Tips for Being a Good Guest

It's that time of the year again...the temperatures drop, the leaves fall, off the trees, and that's how we know.  It's Guest season! Yes, indeed, it is that special time of the year, when people who do not actually live in your house show up to eat your food, drink your beer/wine/beverages, steal your comfy chair, and use your bathroom.

I dread it.  It horrifies me, the thought of anyone invading my "inner sanctum", mostly because my child has about 4,000 toys strewn all about, including an infinite number of tiny Lego pieces. I can't even contemplate cleaning all that up; it gives me a migraine.  I certainly don't want my parents here, because my mother is one of those extreme clean freaks. The sight of my living room would likely cause her to have a conniption.  So no people over this Guest Season. I will instead be the Guest.

My parents were serious about their visiting.  My brother and I seemed to be constantly dragged to different houses in different places, my mother speaking to us firmly as my father drove.  Mostly her lectures referred to what would happen to us if we broke anything, but some tips for being a good Guest seem to have stuck with me.  I thought that, on the eve of Guest season, that I would share.  

<b>1. If this is your first visit to a house, bring a gift.</b>  It doesn't have to be anything extravagant; I usually bring a bottle of moderately priced wine. A friend of mine brings a small framed photograph of flowers. Whatever.  A small gift immediately starts your first Guest appearance on a positive note; everyone loves to get presents. There is also the very old tradition that says that if the host accepts a gift, the visitor is under the host's protection for the duration of their visit.  That protection may come in handy if you forget that your Aunt Edna's new husband is a rabid member of the NRA and the discussion gets heated.

<b>2. Ask not what your hostess can do for you, ask what you can do for her.</b>  Be as agreeable as possible.  Don't start telling the cook that she's putting too much oregano in the stuffing. Don't criticize the color palette of the home's decor. Don't park yourself in the host's favorite chair. Don't demand that the hostess rise at 5am to make you coffee. Instead, always try to fit in with the routines of the household.  Offer to help with food preparation. Clean up after yourself in the bathroom.  If you are an early riser, ask the hostess to show you how to operate the coffee maker and where she keeps the sugar. These may seem like little things, but they go a long way in making your hostess' life easier. This makes it more likely that you will be invited back, which is very important if the hostess makes the best damn poppyseed cake on the planet.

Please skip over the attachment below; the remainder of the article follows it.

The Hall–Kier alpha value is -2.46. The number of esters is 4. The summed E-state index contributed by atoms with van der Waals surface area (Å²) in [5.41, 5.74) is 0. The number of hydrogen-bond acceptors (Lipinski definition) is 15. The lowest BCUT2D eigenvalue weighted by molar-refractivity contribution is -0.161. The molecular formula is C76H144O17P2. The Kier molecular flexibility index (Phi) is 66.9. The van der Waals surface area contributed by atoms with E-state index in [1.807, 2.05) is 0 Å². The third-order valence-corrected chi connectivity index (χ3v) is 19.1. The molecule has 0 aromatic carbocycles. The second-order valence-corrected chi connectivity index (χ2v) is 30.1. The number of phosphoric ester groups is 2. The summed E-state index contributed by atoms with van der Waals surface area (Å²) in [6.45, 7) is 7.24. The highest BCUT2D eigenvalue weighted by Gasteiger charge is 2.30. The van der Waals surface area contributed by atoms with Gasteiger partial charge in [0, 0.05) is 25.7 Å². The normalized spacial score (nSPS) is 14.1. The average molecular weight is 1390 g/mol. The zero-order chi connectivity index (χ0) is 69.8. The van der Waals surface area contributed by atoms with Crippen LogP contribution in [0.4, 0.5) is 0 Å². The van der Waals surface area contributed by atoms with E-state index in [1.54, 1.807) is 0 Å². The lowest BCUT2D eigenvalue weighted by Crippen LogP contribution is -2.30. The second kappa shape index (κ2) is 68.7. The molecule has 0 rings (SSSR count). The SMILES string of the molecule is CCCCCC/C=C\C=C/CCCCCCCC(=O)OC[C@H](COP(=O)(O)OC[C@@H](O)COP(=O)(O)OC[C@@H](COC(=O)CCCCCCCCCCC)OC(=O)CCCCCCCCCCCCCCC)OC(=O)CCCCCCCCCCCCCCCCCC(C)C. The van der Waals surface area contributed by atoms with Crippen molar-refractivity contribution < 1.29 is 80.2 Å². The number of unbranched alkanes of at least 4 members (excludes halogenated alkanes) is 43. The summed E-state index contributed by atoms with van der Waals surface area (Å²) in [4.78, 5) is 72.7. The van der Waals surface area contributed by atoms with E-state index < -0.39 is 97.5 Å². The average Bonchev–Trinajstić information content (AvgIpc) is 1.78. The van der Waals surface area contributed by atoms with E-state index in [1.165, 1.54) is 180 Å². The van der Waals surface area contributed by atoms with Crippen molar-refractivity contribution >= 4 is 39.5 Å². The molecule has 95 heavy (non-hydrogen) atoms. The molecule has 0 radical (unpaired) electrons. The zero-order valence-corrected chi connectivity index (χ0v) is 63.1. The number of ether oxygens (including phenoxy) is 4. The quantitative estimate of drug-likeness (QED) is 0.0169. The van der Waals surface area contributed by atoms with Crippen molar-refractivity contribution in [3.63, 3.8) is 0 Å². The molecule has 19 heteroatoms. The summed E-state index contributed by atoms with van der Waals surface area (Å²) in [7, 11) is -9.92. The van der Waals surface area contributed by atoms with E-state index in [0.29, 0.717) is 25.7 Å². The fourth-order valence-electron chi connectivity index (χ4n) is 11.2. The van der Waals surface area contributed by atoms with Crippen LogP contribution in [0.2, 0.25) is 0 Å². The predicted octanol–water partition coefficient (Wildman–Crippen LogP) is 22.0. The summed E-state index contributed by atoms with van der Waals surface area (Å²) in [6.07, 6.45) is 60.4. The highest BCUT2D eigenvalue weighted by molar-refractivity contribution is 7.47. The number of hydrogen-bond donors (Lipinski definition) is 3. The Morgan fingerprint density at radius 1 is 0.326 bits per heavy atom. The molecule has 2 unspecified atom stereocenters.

<b>3. Diet is important, but try not to be a jerk about it.</b> If you have dietary restrictions, let the hostess know as soon as you accept the invitation so there is time to adjust the menu. Otherwise, eat what is put on the table. Nothing insults a hostess more than when an invited guest won't eat the food they've spent hours preparing. You do not have to choke down huge helpings of everything, but a tablespoon of corn casserole is not going to hurt you. You might even like some of it, and expand your palate. While it might be part of your weight-loss program, there is absolutely no need to ruin the meal for everyone else by revealing the number of calories in each bite.  

<b>4. Send a thank-you note after your visit.</b>  NOT an email. Not a phone call. Certainly not a text message. An honest-to-goodness handwritten note, written by you or a family member, thanking the host for inviting you into their home. Describe at least one thing that you enjoyed about your visit, even if it was only the green jello salad with the carrots in it. For those who are challenged by writing, here is a form:

<i>Dear Aunt Edna,

Thank you so much for inviting me to your home for the holidays. I really enjoyed visiting with you and your new husband. Sorry about that bullet hole above the credenza. I particularly liked the corn casserole; perhaps one day you might share the recipe?  

Thanks again,  

Your niece </i>

Three sentences and you are all done!  That minor in English finally paid off.  

Did I forget any other tips for being a good guest?

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